Kim, Putin exchange messages of support: KCNA
In a message to Putin on Aug. 15 — the date of Japan’s capitulation to the Allies at the end of the Second World War — Kim wrote that friendly ties between Russia and North Korea, which he described as “forged in blood in the struggle against the common enemy,” have been carried on by the two countries, according to the North’s Korean Central News Agency (KCNA).
The Soviet Union, which preceded the current Russian Federation, declared war on Japan in the waning days of the war and invaded Manchuria and took control of the northern half of the Korean Peninsula.
Kim added that he hoped that North Korean-Russian relations would strengthen and rise to a “new strategic level.”
Putin also sent a message to Kim on Sunday. In his message, Putin wrote that the two countries “cherish the memory of the service members of the Soviet Red Army and Korean patriots who dedicated their lives to the freedom of Korea,” the KCNA said.
Putin further expressed his belief that “bilateral cooperation and mutual benefit will be further promoted through the implementation of the agreements reached at the 2019 meeting in Vladivostok,” referring to the summit the two countries’ leaders held in the port city in Russia’s Far East.
Kim made his first official visit to Russia in April 2019, when he met Putin in Vladivostok on the latter’s way to Beijing.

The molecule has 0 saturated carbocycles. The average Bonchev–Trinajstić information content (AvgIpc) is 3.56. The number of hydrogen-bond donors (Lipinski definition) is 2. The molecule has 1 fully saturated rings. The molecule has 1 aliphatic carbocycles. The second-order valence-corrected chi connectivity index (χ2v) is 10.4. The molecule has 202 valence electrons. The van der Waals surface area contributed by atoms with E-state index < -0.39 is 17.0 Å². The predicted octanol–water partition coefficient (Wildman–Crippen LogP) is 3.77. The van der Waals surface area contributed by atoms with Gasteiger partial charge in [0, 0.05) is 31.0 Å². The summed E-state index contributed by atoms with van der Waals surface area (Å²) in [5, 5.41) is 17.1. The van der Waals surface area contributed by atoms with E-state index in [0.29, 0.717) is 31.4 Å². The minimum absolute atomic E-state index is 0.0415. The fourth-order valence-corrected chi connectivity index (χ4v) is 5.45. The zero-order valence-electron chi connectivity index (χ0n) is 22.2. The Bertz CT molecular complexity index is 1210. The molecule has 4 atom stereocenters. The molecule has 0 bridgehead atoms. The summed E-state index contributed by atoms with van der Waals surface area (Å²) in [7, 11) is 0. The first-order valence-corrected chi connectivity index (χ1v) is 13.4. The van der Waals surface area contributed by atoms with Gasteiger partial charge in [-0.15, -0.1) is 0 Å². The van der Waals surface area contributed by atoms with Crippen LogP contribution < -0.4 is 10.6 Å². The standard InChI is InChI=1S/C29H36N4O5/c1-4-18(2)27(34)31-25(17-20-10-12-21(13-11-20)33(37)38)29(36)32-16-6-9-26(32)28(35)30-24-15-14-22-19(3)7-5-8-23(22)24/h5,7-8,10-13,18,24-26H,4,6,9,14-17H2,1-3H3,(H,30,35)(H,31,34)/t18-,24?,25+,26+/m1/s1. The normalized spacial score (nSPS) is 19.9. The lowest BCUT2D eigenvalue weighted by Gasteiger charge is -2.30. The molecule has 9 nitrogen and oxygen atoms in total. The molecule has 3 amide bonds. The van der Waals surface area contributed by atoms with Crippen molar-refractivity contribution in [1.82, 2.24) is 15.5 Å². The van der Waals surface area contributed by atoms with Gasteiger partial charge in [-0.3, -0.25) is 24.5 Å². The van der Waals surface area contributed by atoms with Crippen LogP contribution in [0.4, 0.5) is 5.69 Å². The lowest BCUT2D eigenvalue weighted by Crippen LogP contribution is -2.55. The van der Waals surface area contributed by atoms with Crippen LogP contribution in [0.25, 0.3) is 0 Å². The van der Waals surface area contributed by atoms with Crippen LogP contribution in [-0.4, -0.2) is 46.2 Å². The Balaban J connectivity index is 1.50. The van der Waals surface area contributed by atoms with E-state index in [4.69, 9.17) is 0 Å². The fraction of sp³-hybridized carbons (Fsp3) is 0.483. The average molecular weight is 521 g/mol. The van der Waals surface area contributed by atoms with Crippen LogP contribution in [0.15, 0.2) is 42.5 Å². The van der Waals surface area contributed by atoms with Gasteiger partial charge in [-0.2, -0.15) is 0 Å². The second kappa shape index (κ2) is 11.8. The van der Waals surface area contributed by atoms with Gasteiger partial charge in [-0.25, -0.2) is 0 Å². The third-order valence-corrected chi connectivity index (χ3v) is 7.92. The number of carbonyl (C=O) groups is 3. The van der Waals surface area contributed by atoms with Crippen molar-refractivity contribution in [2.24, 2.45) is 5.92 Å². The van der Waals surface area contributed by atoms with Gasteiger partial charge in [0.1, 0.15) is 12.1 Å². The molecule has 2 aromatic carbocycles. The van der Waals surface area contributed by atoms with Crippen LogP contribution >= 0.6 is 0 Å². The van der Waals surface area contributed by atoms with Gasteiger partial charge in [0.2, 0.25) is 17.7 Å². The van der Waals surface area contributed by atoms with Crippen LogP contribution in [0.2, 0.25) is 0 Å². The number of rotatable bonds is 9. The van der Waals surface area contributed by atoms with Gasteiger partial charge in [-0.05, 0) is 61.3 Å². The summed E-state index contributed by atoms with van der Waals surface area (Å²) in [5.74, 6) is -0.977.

Although the summit was friendly, it appears to have produced “little substance,” according to Artyom Lukin, an analyst writing for the think-tank 38 North.
“This would no doubt contribute to ensuring the security in the Korean Peninsula and the Northeast Asian region as a whole,” Putin said in the letter regarding the Vladivostok agreements, according to the KCNA.
North Korea has sought to boost its foreign relations with other countries, especially those with socialist parties in power such as China and Cuba, as denuclearization talks with the United States have stalled.
Strict global sanctions, compounded by the North’s self-imposed border lockdown in response to the Covid-19 pandemic, have battered the North’s economy, which is highly reliant on raw materials and labor exports and on finished consumer and industrial imports from other countries.
Although Moscow provided Pyongyang with massive economic and military aid during the Cold War, that support evaporated when the Soviet Union established diplomatic relations with Seoul in 1991.
While Russia has become more adversarial toward the United States since Putin came to office, the hostility between the two superpowers has not translated into substantial Russian support for North Korea.
BY MICHAEL LEE [firstname.lastname@example.org]